Telling the history of Australians serving in our defence forces through our veterans’ experiences.
Neville Wiggins (Royal Australian Air Force), Helicopter Gunner
Neville Wiggins served in Vietnam with the Royal Australian Air Force. He saw action as a helicopter door gunner.
2 min 6 sec
Department of Veterans' Affairs
In 1970, Neville Wiggins arrived in Vietnam as an air force perimeter guard. Within a month, he was a door gunner on a 'Bushranger' helicopter gunship.
"The two main criteria were that you had a driver's licence and the second thing was when you spoke on a radio that you actually spoke clearly enough to be able to be heard."
Within weeks, he was on a 'hot' extraction, pulling SAS soldiers out of a bad situation.
"As we arrived there, these guys actually asked for rockets straight up, as they were right on top of them, and so we came in and we fired rockets straight up and we turned away and banked left. Once we got the SAS guys extracted, we then expended all the ammunition we had on the aircraft. And I watched... everything. We actually got where we... I picked up the rifle off the bulkhead and I fired that, the pilot put his pistol out the window and fired that. Every piece of ammunition we had on the aircraft we fired into this target.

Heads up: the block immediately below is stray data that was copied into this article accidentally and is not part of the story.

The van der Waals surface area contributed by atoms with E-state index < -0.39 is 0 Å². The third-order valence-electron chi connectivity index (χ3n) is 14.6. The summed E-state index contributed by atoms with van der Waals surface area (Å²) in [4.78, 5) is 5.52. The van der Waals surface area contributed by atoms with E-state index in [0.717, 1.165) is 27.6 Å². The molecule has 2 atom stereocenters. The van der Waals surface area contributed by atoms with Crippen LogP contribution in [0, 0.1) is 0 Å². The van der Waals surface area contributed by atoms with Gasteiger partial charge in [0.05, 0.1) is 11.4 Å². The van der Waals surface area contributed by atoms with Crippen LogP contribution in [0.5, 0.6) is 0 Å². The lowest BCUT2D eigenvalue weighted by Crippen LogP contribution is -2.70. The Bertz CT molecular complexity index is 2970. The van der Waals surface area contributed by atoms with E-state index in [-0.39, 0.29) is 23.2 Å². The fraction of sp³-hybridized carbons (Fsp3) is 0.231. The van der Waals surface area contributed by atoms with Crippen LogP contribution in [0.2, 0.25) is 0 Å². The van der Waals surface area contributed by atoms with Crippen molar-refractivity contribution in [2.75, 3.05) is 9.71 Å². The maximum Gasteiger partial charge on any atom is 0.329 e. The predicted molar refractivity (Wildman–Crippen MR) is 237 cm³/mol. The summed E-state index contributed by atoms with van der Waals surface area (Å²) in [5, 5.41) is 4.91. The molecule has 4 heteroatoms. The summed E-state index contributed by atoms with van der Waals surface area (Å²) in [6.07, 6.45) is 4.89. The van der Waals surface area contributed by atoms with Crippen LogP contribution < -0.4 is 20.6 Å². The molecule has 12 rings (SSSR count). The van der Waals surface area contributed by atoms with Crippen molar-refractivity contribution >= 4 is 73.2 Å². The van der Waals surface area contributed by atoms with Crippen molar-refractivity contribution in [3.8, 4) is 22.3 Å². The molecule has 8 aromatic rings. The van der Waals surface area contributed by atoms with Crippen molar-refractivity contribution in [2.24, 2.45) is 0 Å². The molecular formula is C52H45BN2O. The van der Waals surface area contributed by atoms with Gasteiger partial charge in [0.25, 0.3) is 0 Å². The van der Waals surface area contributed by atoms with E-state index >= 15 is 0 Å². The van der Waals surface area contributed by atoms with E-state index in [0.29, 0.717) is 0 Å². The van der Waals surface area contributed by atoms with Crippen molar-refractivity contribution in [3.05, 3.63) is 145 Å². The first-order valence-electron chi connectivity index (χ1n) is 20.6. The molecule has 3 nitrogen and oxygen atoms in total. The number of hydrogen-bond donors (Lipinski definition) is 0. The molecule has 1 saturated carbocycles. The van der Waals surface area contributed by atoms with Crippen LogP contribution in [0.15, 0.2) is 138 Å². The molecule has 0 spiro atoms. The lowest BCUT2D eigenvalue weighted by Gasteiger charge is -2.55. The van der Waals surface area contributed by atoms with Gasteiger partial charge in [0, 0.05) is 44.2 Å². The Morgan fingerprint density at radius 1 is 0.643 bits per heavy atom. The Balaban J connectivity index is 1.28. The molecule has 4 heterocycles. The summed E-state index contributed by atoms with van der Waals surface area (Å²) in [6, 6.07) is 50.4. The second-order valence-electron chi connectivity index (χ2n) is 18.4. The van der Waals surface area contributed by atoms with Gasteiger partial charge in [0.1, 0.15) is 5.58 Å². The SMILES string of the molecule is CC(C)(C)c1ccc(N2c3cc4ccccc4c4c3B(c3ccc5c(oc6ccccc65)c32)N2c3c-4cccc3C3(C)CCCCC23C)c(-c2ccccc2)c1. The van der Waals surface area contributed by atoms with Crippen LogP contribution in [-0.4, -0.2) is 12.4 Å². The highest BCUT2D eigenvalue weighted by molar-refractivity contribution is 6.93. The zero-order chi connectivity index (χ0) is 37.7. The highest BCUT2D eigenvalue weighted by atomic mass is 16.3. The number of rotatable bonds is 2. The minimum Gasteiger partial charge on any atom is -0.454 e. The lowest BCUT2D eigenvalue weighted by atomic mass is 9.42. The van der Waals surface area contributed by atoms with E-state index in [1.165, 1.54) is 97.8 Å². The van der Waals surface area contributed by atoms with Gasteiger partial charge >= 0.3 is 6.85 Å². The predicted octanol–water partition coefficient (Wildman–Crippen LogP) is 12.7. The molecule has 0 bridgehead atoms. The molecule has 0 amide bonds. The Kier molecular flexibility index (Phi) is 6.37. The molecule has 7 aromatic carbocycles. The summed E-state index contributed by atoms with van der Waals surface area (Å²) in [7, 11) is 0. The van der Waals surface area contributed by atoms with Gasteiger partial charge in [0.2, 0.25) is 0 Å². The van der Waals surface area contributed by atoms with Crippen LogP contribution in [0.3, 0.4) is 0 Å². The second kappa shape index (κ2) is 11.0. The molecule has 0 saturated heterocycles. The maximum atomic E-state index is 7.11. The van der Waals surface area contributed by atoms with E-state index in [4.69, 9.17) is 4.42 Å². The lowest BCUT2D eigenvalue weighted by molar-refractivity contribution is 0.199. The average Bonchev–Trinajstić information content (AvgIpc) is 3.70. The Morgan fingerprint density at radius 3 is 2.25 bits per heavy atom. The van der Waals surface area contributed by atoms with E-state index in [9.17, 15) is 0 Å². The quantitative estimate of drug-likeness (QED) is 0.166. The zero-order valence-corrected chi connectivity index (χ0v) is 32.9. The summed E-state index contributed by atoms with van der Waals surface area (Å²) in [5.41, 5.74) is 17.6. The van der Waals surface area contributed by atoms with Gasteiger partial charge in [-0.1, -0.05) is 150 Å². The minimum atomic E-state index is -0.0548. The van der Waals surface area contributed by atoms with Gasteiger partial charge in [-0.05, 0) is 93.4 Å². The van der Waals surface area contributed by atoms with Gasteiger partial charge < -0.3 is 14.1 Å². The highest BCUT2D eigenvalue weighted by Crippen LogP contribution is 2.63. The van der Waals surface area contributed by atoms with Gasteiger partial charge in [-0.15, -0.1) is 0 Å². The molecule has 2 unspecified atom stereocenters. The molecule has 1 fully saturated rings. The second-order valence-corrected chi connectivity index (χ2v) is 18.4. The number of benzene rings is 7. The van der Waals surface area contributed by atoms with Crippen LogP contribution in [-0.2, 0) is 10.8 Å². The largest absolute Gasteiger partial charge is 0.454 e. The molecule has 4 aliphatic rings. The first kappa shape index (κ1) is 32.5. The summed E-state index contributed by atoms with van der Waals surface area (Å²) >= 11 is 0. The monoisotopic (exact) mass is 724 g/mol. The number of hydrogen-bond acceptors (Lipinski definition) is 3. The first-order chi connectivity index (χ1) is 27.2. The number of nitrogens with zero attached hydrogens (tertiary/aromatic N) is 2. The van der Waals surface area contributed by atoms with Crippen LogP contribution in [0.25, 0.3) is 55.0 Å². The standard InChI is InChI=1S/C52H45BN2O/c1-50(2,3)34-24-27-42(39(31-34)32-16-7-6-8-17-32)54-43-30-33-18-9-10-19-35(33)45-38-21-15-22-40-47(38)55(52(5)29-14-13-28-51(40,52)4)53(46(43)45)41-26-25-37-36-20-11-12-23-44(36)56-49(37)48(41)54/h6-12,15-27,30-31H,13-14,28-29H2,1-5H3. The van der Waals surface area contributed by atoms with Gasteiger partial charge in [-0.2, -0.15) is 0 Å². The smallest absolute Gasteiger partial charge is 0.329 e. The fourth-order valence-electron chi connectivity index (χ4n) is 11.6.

Once they got on the aircraft they would all turn, face out and continue to fire - so would the gunner. So all of a sudden you've got these five guys all firing out of the aircraft, with the gunner and the crewman each side all firing and going.
Now we're talking about standing on the edge of an aircraft with no seatbelt except a monkey strap, being held in by the force of the helicopter's movement and looking straight down at the ground. As it banked over you were looking straight down, as you sat in your seat or stood up, in most cases firing your guns."
Like so many Vietnam veterans, Neville's return home after a year at war was bewildering.
"I got on the aircraft about seven o'clock, flew me to Saigon, Saigon to Sydney. I was home that night after being on patrol that morning. It was surreal, just surreal."
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